For some reason, I have a real thing for, well, this kind of thing:
The library asks a question, and tries to get people to write and post their answers.
Here are some of the ones I’ve done:
Books and Robots
We’re currently asking a question based on the theme of Silicon Valley Reads (a one city, one book program, only with multiple cities. More like a one region, one book really.) The question is “Books and technlogy, friends or foes?’ Patrons can choose to write on a book or robot, which were cut out of colored paper using the children’s department’s die cutter. While the robots are disappearing frequently, they’re not reappearing on the discussion board. I think people just like robots. It is Silicon Valley, after all.
What Would You Grow?
Shortly after I started our seed library, I cut out some leaves with the question, “If you could grow anything, what would you grow?” I put some by the gardening books and some by the reference desk, with instructions to drop in a box near the seed library (my secret trick to get people to figure out we had a seed library). This one actually got a decent number of responses. This year I finally got around to putting them up. My favorites:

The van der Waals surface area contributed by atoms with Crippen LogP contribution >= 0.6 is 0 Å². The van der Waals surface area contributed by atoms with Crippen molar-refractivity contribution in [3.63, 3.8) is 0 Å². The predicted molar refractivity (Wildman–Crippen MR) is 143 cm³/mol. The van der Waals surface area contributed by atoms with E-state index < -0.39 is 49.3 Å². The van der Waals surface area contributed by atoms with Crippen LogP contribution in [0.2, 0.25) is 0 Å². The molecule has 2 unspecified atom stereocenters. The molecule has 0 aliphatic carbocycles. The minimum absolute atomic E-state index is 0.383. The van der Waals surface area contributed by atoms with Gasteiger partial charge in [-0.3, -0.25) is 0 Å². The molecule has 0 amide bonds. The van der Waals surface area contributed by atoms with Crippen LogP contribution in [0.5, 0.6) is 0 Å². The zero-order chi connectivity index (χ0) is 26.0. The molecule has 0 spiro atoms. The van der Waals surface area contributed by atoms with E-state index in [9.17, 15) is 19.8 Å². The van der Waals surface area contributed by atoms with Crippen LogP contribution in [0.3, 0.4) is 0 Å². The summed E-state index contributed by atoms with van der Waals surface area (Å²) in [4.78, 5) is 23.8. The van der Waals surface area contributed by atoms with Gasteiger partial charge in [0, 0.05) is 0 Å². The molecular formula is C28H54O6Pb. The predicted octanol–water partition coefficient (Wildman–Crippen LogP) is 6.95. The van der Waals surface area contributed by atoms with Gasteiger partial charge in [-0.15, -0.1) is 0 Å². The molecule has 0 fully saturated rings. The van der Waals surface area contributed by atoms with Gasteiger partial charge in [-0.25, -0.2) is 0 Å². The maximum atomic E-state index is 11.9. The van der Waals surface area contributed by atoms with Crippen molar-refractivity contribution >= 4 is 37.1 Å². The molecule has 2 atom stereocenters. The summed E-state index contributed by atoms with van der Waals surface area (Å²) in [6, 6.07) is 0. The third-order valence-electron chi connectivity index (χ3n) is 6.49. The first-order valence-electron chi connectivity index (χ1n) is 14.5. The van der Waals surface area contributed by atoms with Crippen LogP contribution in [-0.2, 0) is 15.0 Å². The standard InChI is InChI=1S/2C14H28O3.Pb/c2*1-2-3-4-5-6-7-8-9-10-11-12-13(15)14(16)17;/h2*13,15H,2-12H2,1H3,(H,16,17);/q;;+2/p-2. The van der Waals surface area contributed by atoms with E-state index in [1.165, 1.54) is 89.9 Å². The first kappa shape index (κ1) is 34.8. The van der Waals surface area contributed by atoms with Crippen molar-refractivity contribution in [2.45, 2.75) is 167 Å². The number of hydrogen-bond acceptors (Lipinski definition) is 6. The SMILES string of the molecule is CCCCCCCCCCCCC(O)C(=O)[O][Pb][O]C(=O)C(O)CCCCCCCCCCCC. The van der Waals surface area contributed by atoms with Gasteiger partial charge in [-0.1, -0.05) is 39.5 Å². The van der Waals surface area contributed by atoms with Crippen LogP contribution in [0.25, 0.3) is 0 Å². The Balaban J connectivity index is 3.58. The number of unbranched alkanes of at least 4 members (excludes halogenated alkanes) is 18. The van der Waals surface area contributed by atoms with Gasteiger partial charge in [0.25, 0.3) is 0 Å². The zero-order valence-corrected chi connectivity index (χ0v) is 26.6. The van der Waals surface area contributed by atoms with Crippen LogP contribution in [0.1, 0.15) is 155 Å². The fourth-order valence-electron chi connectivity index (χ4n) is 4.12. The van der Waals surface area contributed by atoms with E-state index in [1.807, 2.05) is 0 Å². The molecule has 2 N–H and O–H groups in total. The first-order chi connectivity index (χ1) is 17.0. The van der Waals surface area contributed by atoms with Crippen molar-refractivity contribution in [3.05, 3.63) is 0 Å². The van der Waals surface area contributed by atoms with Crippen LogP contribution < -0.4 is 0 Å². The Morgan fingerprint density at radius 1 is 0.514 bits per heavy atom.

Patron Driven Collection Development (aka What’s Your Favorite Book?)
At my other library, we prompted patrons for purchasing suggestions using post-it notes and an easel. We had a series of questions over a few months, and didn’t just look for collection suggestions, we also wanted their input on the use of some discretionary funding earmarked for furniture, etc. We got a lot of responses! This library has a single point service desk, and the question was displayed there, so there was a lot of foot traffic, by people who were thinking about the library’s collection (because they had just picked out books or movies), and it was something to do while waiting. Transcription here: Whats your favorite book answers August 2013.
Here are some other people’s takes on this kind of thing:
People add tags describing or drawing something they’re grateful for. A bit saccharine maybe, but I think they look really awesome.
Draw the Bay
The Exploratorium, a crazy-cool very hands-on museum in San Francisco, had this prompt to draw the bay. They scan the results and rotate them through a digital display.
Crowd-Sourced Christmas Tree
Isn’t that a beautiful tree?
It’s actually decorated with paper cranes, folded from wishes for peace from people all around the world. The project is called the World Tree of Hope, and it’s a gift from the Rainbow World Fund.
Voting with Your Dollars
Tip jars in cafes prompt customers to vote with their money. This one is a trivia question, but opinion questions (e.g. Android or iPhone, Tupac or Biggie) also work.
Photos in order of appearance
SVR Board Photo by Me
Seed Library/Leaves Photos by Me
What’s Your Favorite Book by Me
Photo: Cafe Catz Gratitude Tree by Flickr User eekim
Draw the Bay Card Photo by Me
Photos: World Tree of Hope by World Rainbow Fund
Photo: Birch Cafe, via What’s Your System on Tumblr